Motoring correspondent Mark Gallivan gets to grips with the 2020 Suzuki Ignis 1.2 Dual Jet Hybrid AllGrip SZ5.
Freshly faced for 2020 the Suzuki Ignis 1.2. Dual Jet Hybrid AllGrip SZ5 priced at €20,265 has scored an upset as my new favourite city car of 2020. Though the Hyundai i10 comes in at a strong second place.
The Suzuki Ignis was launched into Ireland three years ago. Now in the year of Covid, Suzuki’s compact crossover gets a facelift with a zippy 1.2 litre four-cylinder gaining hybrid power.
“One revealing comment was that it looked like a Mercedes G-Class that got photocopied down by 60pc and was sold in aisle five by Lidl”
The CO2 emissions are 114g/km and the people at Suzuki claim 55mpg. I achieved close enough to that on my test. Prices in Ireland start from a very sensible €15,440 and include three grades: the SZ-3, SZ-T and the most expensive €20,265 SZ-5 that I drove.
City car contender
City car rivals include the Volkswagen Up, the Dacia Duster and the impressive Hyundai i10. Each of them is worthy of your hard-earned money and you can buy any of them with confidence.
But none of them, not even closely, drives like the Ignis. Which, oddly, happens to drive a lot like a 1970s Alfa Romeo Alfasud. Which, if you have never experienced it, is one of the most exuberant small cars you’ll ever drive.
Due to the Suzuki Ignis’ 3,700mm proportions, I wondered what random people would make of it. One revealing comment was that it looked like a Mercedes G-Class that got photocopied down by 60pc and was sold in aisle five by Lidl.
Which got me thinking. Is the facelifted Ignis a very cut price G-Class that is €153,000 cheaper? It takes Suzuki under a day to produce a single example at the company’s Sagara plant in Japan. Meanwhile, over in Gratz, Austria, the 10,000 or so employees that hand build each G-Class takes up to 150 hours to churn out one. That’s a full seven times longer to build one G-Class than a typical small car. All of which makes you wonder, what on earth are they all up to over there?
There is so much to like about the diminutive Suzuki Ignis. It’s a five seater city car. If you buy the SZ5 like I tested you get all wheel drive with skinny 175/60 16” tyres that will help get you home in the snow when posh rear wheel drive cars get marooned in the drifts. Let’s see them sniggering at you then when you crawl by.
If you’re a buyer scrambling for a semblance of eco credentials then Suzuki’s got you covered. Fitted in the Ignis is a 12 volt mild-hybrid powertrain with a 7kg battery located under the rear seats. Don’t mistake it for a car that runs on electric power for short commutes. Instead, the main advantage is to reduce CO2 emissions and improve fuel economy.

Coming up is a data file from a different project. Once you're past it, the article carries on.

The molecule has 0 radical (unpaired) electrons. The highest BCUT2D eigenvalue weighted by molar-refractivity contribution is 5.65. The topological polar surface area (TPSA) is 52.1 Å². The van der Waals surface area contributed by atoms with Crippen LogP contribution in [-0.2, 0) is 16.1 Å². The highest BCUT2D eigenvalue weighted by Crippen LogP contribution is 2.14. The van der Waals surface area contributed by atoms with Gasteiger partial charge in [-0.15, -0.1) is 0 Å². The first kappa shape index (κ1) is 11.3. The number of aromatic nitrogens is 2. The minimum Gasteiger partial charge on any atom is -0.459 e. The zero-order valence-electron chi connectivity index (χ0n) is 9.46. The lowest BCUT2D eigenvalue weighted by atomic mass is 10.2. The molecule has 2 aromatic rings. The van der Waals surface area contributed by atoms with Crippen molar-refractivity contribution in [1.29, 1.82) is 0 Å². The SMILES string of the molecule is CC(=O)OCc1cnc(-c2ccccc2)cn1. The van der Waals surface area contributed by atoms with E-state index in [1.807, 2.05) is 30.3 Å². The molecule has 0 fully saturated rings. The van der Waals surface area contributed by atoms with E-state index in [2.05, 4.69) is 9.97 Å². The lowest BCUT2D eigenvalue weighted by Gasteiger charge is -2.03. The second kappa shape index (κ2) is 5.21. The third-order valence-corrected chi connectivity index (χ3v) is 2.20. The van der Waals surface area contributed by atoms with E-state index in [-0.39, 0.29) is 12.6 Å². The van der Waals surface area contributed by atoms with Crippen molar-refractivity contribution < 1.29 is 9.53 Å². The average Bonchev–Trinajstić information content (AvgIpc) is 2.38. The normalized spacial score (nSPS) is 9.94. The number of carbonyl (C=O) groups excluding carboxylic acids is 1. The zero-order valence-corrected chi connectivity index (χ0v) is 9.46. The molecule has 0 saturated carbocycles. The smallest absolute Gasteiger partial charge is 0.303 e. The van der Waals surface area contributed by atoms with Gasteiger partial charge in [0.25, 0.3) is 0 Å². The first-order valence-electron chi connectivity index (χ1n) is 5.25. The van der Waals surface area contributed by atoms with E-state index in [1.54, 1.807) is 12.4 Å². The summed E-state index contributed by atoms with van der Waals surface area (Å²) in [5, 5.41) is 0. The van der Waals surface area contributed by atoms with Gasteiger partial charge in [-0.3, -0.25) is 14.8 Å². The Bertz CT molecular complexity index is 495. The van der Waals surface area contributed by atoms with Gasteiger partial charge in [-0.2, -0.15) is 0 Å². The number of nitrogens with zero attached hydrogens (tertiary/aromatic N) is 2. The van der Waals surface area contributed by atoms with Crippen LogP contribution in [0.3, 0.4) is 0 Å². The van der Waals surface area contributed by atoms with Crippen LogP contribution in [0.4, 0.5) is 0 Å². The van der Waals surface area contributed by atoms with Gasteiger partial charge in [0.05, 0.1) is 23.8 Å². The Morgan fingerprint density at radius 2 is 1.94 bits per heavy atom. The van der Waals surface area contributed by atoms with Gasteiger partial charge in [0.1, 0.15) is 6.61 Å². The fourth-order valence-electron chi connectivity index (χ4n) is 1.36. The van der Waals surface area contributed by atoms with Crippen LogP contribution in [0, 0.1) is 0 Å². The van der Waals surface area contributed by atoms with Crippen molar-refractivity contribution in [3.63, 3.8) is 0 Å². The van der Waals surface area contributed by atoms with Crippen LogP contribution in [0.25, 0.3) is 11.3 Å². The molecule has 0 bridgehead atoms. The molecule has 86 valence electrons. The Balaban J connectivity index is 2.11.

Suzuki has you spoilt for choice with no less than six different models specification that includes a choice of a 5-speed manual or CVT gearbox. I’d suggest you ignore the whiny CVT gearbox. You don’t need it and stick with the sweet 5-speed gearbox. It’s one of the nicest manual gearboxes I’ve tested in a while. It’s not perfect and will need to pause a moment when selecting reverse to avoid crunching gearchange noises. But so what if the gearbox takes some time to disengage, it adds character to the car. Other than that, the gearbox is sweet to use.
A word or two about the brakes. The initial travel is long and feels soft before the braking bite hits. It’s the polar opposite of a supercar that has no initial play and just bites hard. I got accustomed to the soft initial feel but, once familiar, the brakes proved reliably strong.
Despite the slow performance times of 0-100km in 12.7 seconds and just 83hp on paper the car’s low 856kg weight means it can really zip through traffic with more verve that you’d expect. The 1.2 litre Suzuki engine is eager and just begs to be driven hard. Suzuki has previous form. Its reputation for building engines that scream like the best small Italian superminis is continued here.
The Ignis looks are inspired by the zany Suzuki Whizzkid from the 1970s. Let’s be compassionate, the Ignis does it look a bit like a mongrel cross between a wheelie bin and conventional small crossover. Nevertheless, it compensated by having immense charm and is, without question, the happiest car I’ve driven in ages.
Far too many new cars on sale today have forgotten the charm of being consummately good natured. It’s difficult to drive the Suzuki with venom without being reduced to a giggling fool. Granted, the Mercedes G-Class towers over the Ignis in nearly every way. That said, the G-Class is a fully grown up SUV and is not dripping with a sense of humour. The Suzuki Ignis, on the other hand, is a boxy scallywag that will surprise lucky buyers with its practical and clever space utilisation that echoes the original Mini.
It’s tough and reliable as well. Suzuki finished 8th in the UK’s Auto Express 2019 Driver Power survey. And me? I adored the 2020 Suzuki Ignis. It’s unpretentious. Cheaply priced to compete, but above all, it’s a merrymaking box of motoring conviviality for our uncheerful times. People of Suzuki; this motoring correspondent stands up and salutes you.
You’ll like: Character of 1970s Alfasud. Tremendous value. Lightweight. Splendid 1.2 litre engine. Carries five-ish people. Top spec Ignis gets 4×4 capability. Tough and reliable.
You’ll grumble: Appearance not a universal hit.
By Mark Gallivan
Published: 8 October, 2020